On August 28, 1963, Martin Luther King Jr. made a sweeping call for equality with his "I Have a Dream" speech, delivered in front of more than 200,000 fellow activists during the historic March on Washington. Before King's brave words of unity gave hope to a divided country from the steps of the Lincoln Memorial, they stirred the students of a segregated high school in North Carolina.

At Booker T. Washington High, just eight months before the March on Washington, Dr. King was recorded via reel-to-reel tape giving a rousing speech to the reported 1,800 attendees. The recording was quickly lost to storage until being recently unearthed and promptly restored by the English department at North Carolina State University. "That speech was the birth of 'I have a dream,'" says Jason Miller, who actively studies Dr. King's speeches and their implications at the university. "The first time he ever used the phrase 'I have a dream' was right here in North Carolina."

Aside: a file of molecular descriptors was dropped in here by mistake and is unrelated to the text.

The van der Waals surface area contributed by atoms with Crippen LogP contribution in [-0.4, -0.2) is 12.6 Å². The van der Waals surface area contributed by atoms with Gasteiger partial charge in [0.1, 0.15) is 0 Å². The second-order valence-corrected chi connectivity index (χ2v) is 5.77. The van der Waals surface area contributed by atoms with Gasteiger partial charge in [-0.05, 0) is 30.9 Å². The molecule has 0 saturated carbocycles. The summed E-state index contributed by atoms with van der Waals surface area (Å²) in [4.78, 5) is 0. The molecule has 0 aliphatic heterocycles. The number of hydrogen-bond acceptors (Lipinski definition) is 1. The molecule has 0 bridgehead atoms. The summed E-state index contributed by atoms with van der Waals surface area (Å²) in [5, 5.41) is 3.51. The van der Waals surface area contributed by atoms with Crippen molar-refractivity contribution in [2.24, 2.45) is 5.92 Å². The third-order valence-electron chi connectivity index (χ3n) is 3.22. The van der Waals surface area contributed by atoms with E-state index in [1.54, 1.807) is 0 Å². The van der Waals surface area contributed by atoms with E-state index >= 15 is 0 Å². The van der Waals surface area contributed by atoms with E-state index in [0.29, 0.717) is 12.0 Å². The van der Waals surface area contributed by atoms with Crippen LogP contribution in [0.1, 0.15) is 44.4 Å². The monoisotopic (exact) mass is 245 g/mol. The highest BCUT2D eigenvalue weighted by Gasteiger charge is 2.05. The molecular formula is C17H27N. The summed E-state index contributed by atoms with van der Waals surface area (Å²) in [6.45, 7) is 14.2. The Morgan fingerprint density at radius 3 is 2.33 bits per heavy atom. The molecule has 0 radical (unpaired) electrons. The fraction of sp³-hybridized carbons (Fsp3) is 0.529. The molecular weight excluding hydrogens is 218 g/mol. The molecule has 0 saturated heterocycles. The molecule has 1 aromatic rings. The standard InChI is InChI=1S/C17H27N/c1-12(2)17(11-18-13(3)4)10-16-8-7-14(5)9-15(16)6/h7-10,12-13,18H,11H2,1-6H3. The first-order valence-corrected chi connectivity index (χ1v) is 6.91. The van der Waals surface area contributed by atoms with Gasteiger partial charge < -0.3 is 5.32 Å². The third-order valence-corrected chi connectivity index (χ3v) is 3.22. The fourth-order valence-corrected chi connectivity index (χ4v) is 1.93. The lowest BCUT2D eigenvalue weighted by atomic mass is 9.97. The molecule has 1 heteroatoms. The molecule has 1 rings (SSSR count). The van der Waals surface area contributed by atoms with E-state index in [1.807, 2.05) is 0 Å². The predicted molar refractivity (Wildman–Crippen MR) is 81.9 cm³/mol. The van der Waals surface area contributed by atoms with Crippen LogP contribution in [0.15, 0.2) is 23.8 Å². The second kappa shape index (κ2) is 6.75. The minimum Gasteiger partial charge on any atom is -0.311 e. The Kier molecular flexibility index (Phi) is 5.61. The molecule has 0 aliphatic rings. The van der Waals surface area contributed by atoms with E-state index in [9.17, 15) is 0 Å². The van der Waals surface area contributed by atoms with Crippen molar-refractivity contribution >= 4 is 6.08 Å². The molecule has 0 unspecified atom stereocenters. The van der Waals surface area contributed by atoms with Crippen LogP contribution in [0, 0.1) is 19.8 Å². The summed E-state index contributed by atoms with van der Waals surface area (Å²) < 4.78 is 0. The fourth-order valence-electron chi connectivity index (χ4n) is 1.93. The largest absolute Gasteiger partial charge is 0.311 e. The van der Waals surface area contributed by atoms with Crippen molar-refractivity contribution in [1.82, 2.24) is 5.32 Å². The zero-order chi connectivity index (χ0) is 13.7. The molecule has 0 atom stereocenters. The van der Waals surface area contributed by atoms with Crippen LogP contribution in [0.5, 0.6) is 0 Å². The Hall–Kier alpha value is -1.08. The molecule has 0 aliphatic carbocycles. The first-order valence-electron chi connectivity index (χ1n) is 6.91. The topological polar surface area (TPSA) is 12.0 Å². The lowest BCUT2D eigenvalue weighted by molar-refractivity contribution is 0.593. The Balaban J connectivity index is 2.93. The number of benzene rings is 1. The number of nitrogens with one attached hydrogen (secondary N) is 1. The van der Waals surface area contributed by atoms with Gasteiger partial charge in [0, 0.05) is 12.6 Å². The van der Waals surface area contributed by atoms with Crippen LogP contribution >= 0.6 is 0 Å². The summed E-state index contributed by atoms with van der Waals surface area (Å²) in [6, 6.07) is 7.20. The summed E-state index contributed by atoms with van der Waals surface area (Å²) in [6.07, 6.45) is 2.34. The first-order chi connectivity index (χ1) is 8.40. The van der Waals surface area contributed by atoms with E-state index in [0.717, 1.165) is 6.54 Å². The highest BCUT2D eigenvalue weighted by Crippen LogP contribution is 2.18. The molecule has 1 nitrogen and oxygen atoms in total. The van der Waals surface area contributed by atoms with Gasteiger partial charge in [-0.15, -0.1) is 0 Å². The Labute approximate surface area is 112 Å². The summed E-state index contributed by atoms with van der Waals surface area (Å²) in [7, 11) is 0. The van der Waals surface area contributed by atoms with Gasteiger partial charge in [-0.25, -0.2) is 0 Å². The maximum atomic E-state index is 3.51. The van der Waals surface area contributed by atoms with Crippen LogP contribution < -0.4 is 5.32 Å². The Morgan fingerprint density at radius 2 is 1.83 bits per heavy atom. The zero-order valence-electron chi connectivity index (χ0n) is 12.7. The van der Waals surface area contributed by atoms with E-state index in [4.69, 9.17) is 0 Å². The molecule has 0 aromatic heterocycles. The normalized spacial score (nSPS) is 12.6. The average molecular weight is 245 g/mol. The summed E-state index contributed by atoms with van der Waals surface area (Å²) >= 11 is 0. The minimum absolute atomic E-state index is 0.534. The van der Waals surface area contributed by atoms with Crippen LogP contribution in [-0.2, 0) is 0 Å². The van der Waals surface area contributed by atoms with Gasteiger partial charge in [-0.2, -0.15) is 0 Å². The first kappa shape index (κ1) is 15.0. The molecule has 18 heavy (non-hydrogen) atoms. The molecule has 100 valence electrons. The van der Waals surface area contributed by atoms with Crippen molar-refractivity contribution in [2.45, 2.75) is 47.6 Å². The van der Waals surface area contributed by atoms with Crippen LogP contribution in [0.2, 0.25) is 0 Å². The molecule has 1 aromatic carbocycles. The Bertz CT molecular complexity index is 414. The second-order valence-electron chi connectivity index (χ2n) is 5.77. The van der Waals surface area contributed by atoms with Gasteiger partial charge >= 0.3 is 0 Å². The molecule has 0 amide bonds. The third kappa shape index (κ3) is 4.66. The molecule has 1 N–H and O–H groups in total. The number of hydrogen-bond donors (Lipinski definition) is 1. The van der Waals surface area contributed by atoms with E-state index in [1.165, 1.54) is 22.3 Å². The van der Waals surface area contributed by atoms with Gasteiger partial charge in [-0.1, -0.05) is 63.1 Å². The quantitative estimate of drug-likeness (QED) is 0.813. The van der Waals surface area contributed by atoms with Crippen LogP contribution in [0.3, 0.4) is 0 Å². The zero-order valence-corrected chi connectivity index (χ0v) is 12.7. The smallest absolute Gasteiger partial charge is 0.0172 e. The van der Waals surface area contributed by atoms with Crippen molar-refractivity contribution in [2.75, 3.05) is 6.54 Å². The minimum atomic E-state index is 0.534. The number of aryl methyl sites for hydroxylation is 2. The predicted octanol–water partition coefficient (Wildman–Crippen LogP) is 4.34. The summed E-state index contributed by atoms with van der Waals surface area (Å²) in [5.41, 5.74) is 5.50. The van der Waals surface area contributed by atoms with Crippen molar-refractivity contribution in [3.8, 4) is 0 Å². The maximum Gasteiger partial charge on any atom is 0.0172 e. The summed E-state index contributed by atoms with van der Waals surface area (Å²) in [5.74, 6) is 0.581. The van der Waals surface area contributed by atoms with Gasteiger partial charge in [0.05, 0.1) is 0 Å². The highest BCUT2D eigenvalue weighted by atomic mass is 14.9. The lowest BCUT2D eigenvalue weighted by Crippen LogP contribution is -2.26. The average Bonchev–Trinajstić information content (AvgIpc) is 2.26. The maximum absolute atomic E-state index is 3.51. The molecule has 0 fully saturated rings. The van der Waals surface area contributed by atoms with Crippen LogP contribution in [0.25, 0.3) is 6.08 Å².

Upon the lost recording's initial discovery, Miller was quick to have its authenticity verified before passing it to Library of Congress affiliate George Blood for digital restoration, achieving the highest quality possible. "For the first time," the university said in a statement, "this historic speech can be heard."